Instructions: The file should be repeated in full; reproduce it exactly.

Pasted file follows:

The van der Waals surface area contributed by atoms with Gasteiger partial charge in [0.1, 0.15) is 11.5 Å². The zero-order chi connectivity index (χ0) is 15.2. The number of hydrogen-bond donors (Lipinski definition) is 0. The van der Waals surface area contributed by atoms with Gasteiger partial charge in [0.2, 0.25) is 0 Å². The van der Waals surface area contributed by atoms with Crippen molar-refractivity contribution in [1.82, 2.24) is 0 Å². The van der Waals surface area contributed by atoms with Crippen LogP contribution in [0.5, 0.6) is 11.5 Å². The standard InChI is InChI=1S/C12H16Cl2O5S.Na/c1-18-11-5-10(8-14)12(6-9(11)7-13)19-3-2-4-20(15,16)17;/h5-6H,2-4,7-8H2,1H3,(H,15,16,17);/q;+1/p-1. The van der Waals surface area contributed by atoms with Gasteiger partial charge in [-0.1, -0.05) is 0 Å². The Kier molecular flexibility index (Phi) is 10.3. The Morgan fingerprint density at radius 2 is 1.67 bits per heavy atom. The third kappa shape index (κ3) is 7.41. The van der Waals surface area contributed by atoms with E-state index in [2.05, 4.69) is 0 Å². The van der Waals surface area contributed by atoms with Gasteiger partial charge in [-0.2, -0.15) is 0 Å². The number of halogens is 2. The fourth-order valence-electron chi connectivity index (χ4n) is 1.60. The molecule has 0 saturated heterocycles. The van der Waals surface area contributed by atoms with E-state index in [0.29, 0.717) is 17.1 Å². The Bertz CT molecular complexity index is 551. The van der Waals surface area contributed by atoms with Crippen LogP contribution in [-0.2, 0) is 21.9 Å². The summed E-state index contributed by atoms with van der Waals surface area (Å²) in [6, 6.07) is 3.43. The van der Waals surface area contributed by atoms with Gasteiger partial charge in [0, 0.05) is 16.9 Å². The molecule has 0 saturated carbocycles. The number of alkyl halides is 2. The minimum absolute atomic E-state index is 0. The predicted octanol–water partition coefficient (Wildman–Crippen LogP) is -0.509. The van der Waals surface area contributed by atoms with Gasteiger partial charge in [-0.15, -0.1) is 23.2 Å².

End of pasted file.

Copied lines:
The van der Waals surface area contributed by atoms with Gasteiger partial charge in [0.1, 0.15) is 11.5 Å². The zero-order chi connectivity index (χ0) is 15.2. The number of hydrogen-bond donors (Lipinski definition) is 0. The van der Waals surface area contributed by atoms with Gasteiger partial charge in [0.2, 0.25) is 0 Å². The van der Waals surface area contributed by atoms with Crippen molar-refractivity contribution in [1.82, 2.24) is 0 Å². The van der Waals surface area contributed by atoms with Crippen LogP contribution in [0.5, 0.6) is 11.5 Å². The standard InChI is InChI=1S/C12H16Cl2O5S.Na/c1-18-11-5-10(8-14)12(6-9(11)7-13)19-3-2-4-20(15,16)17;/h5-6H,2-4,7-8H2,1H3,(H,15,16,17);/q;+1/p-1. The van der Waals surface area contributed by atoms with Gasteiger partial charge in [-0.1, -0.05) is 0 Å². The Kier molecular flexibility index (Phi) is 10.3. The Morgan fingerprint density at radius 2 is 1.67 bits per heavy atom. The third kappa shape index (κ3) is 7.41. The van der Waals surface area contributed by atoms with E-state index in [2.05, 4.69) is 0 Å². The van der Waals surface area contributed by atoms with Gasteiger partial charge in [-0.2, -0.15) is 0 Å². The number of halogens is 2. The fourth-order valence-electron chi connectivity index (χ4n) is 1.60. The molecule has 0 saturated heterocycles. The van der Waals surface area contributed by atoms with E-state index in [0.29, 0.717) is 17.1 Å². The Bertz CT molecular complexity index is 551. The van der Waals surface area contributed by atoms with Crippen LogP contribution in [-0.2, 0) is 21.9 Å². The summed E-state index contributed by atoms with van der Waals surface area (Å²) in [6, 6.07) is 3.43. The van der Waals surface area contributed by atoms with Gasteiger partial charge in [0, 0.05) is 16.9 Å². The molecule has 0 saturated carbocycles. The number of alkyl halides is 2. The minimum absolute atomic E-state index is 0. The predicted octanol–water partition coefficient (Wildman–Crippen LogP) is -0.509. The van der Waals surface area contributed by atoms with Gasteiger partial charge in [-0.15, -0.1) is 23.2 Å².